Sweet or salty? Four foods debated by northern and southern Chinese
“The question of sweet or salty tofu curd jelly is the greatest difference between north and south…when the two sides meet, each make the other want to throw up.” With these words, the “flavor wars” on Chinese social media in the summer of 2011 were ignited by Weibo user @桥东里, over the innocent tofu curd jelly known as doufunao.
The gastronomic preferences of northern and southern Chinese diners periodically lead to insults, stereotyping, and verbal jabs being traded between opposing factions on the web. Central to this regional schism are northerners and southerners’ preference for sweet and savory versions of the same dish.
The two sides call themselves tian dang (甜党, “sweet party”) and xian dang (咸党, “salty party”), each arguing that their preferred flavor is more traditional and authentic, and those opposite are committing “heresy.” Others argue that food is simply food, and those prejudiced against one type simply leave more for the rest of us.
Taking no sides, here are four commonly disputed foods in the sweet vs. salty debate.
Doufunao (豆腐脑) and doufuhua (豆腐花)
Doufunao or doufuhua, bean curd jelly, is a snack served at breakfast or during meals. In northern China, it is generally called doufunao and seasoned with soy sauce, thick gravy, chili sauce, and other savory condiments. In the south, doufuhua, or douhua for short, is served with sugar. There may be some other variations: For example, people in Hubei province eat both variations, the Cantonese have doufuhua with sweet ginger or clear syrup, and Sichuanese (of course) prefer a spicy flavor.
The original topic in 2011 attracted over 160,000 views and comments on Weibo in two days and ranked among the top three trending topics, with comments such as “Salty doufunao should not exist; it’s an abomination” being among the mildest.
Zongzi, the glutinous rice dumpling, is the traditional snack of the Dragon Boat Festival (端午节). Northern zongzi is generally filled with jujubes, red bean paste, or dried fruit, or maybe served plain with white or brown sugar. In the south, salted duck eggs, pork, and ham are optional fillings. In 2013, when the zongzi with red bean paste fillings was taken into space for astronauts of the Shenzhou-10 spacecraft, it was seen as a national victory for sweet zongzi (or northern cultural imperialism).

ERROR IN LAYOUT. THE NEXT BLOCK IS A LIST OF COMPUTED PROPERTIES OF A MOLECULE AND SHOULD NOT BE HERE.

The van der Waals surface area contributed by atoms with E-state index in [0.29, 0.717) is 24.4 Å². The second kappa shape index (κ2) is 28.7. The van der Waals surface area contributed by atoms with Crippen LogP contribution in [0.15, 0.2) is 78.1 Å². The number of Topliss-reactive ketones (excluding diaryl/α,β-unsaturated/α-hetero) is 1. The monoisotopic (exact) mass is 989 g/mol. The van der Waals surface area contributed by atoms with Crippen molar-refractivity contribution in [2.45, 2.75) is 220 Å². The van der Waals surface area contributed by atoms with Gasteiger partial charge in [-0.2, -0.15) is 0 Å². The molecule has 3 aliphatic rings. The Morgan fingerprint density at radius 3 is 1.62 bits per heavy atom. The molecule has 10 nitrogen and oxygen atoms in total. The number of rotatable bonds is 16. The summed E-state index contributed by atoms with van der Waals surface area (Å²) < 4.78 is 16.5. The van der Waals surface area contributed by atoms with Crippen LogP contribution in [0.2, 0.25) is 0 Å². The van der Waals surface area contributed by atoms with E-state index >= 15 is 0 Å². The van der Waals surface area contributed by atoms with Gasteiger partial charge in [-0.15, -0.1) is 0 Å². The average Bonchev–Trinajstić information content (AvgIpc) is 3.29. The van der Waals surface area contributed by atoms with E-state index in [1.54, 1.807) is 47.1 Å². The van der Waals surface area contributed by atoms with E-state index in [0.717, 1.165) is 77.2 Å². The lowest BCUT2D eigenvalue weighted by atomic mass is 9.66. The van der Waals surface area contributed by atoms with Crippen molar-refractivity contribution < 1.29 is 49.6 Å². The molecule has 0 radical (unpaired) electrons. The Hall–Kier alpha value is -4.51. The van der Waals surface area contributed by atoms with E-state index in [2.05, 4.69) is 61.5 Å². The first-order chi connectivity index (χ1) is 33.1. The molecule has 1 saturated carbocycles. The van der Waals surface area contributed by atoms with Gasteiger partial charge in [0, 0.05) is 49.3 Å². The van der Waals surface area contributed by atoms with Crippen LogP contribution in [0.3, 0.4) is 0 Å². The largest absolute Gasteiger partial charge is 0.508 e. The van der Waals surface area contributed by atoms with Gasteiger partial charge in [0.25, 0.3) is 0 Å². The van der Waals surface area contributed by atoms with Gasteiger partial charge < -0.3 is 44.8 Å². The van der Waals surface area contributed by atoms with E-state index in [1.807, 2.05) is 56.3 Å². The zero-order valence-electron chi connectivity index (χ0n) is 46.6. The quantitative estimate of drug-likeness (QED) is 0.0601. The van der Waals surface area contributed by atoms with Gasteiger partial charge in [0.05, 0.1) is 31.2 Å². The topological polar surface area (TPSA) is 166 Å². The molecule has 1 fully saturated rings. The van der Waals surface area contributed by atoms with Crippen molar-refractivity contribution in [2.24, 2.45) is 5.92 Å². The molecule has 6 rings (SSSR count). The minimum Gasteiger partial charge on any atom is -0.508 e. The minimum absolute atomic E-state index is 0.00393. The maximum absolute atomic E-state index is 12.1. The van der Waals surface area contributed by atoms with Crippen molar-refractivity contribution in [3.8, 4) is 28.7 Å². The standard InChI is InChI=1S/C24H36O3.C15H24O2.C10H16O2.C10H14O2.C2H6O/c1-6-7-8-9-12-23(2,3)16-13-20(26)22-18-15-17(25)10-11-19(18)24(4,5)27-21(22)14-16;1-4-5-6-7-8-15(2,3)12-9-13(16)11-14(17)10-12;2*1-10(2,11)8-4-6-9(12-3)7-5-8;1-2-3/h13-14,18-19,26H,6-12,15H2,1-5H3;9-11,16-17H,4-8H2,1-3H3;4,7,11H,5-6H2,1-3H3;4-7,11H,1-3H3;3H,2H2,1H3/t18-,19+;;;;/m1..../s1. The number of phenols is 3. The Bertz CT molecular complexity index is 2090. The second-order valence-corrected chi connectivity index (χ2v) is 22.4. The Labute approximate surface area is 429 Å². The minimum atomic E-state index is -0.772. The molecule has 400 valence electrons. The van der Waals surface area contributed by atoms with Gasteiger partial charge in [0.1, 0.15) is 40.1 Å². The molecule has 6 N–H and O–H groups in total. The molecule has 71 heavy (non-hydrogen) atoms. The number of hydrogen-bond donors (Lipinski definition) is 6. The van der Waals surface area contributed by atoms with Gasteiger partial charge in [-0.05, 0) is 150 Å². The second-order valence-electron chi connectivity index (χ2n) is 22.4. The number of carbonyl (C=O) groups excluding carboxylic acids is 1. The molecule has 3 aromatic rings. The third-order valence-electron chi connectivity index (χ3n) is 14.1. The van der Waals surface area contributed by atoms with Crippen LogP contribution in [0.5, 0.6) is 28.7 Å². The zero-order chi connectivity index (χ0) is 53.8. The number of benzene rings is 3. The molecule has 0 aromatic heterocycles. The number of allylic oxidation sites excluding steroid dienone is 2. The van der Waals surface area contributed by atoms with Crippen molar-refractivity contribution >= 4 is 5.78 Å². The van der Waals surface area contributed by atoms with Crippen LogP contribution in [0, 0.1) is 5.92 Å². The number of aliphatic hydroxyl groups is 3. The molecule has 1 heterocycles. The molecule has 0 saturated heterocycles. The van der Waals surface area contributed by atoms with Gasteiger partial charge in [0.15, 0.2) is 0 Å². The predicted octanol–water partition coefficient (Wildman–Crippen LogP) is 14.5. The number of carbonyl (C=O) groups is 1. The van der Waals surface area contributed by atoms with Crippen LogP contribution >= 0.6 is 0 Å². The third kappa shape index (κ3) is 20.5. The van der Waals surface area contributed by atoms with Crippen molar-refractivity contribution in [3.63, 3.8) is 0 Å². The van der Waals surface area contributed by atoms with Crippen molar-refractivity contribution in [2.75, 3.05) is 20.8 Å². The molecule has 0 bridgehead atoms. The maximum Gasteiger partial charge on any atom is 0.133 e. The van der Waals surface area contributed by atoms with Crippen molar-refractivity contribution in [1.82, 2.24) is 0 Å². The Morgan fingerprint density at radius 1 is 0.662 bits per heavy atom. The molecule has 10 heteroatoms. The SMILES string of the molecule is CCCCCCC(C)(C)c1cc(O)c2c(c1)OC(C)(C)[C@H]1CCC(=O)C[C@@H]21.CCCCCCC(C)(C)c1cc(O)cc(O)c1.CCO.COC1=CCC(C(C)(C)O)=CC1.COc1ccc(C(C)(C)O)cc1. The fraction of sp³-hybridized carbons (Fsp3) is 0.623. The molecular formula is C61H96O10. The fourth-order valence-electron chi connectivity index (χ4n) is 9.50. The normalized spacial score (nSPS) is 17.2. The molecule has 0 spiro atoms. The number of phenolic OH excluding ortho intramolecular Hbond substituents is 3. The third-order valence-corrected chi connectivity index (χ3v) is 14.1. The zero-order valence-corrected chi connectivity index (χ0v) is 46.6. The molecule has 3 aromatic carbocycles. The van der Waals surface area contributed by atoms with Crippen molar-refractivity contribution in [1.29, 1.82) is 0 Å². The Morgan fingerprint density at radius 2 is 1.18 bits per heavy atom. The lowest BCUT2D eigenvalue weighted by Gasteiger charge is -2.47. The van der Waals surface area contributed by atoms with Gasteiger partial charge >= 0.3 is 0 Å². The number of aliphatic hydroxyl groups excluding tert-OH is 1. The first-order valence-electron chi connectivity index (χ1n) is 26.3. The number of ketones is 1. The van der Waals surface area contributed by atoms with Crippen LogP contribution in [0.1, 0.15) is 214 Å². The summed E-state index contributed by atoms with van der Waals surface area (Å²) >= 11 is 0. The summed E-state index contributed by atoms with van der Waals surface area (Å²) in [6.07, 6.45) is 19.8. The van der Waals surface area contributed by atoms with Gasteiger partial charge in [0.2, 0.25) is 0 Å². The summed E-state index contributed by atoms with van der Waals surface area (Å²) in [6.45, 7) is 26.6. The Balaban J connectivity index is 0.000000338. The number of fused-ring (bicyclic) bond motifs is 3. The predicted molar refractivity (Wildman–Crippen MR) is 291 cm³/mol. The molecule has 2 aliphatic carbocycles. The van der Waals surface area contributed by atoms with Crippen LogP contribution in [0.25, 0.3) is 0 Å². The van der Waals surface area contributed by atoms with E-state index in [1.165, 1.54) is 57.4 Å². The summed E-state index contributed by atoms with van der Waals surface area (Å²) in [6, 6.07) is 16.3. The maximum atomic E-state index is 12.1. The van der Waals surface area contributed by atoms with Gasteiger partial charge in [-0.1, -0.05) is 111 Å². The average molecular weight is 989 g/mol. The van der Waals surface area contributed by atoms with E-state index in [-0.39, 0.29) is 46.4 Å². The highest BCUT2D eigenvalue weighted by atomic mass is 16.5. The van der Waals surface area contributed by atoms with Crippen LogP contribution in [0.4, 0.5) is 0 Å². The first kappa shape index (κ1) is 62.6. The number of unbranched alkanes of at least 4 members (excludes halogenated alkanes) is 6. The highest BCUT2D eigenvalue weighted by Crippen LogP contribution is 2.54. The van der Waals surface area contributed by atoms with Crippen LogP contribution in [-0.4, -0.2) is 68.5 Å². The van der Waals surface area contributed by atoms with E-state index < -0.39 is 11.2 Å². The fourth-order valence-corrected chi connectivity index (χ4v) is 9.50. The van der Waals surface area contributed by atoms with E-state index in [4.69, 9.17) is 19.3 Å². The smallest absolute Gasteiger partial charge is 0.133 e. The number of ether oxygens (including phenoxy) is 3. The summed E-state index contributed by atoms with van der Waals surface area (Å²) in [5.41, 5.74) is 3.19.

The debate on sweet or salty mooncakes is a routine around Mid-Autumn Festival in China. Sweet mooncakes have fillings such as red bean paste, jujube paste, and wuren (五仁, “five kernels”—mixed walnuts, peanuts, almonds, sunflower seeds, and sesame seeds), popular in northern China. Salty ones with salted duck eggs, pork, and ham are mainly consumed in the south. However, the Cantonese style mooncake, consumed in China’s southernmost regions, come in both sweet and salty variations with many types of fillings.
Shuizhu He bao dan (水煮荷包蛋) or shui pu dan (水潽蛋)
A shuizhu he bao dan (水煮荷包蛋) or shui pu dan (水潽蛋), poached egg, is a dessert for southerners. Commonly, it is served salty garnished with chopped green onion or parsley when eaten by northerners. However, both sweet and salty poached eggs can be found in both regions, just consumed at different mealtimes; one as a main dish, the other as a dessert. So we can all get along. Just at different times of the day.
So which party is your pick?
Cover image from nipic.com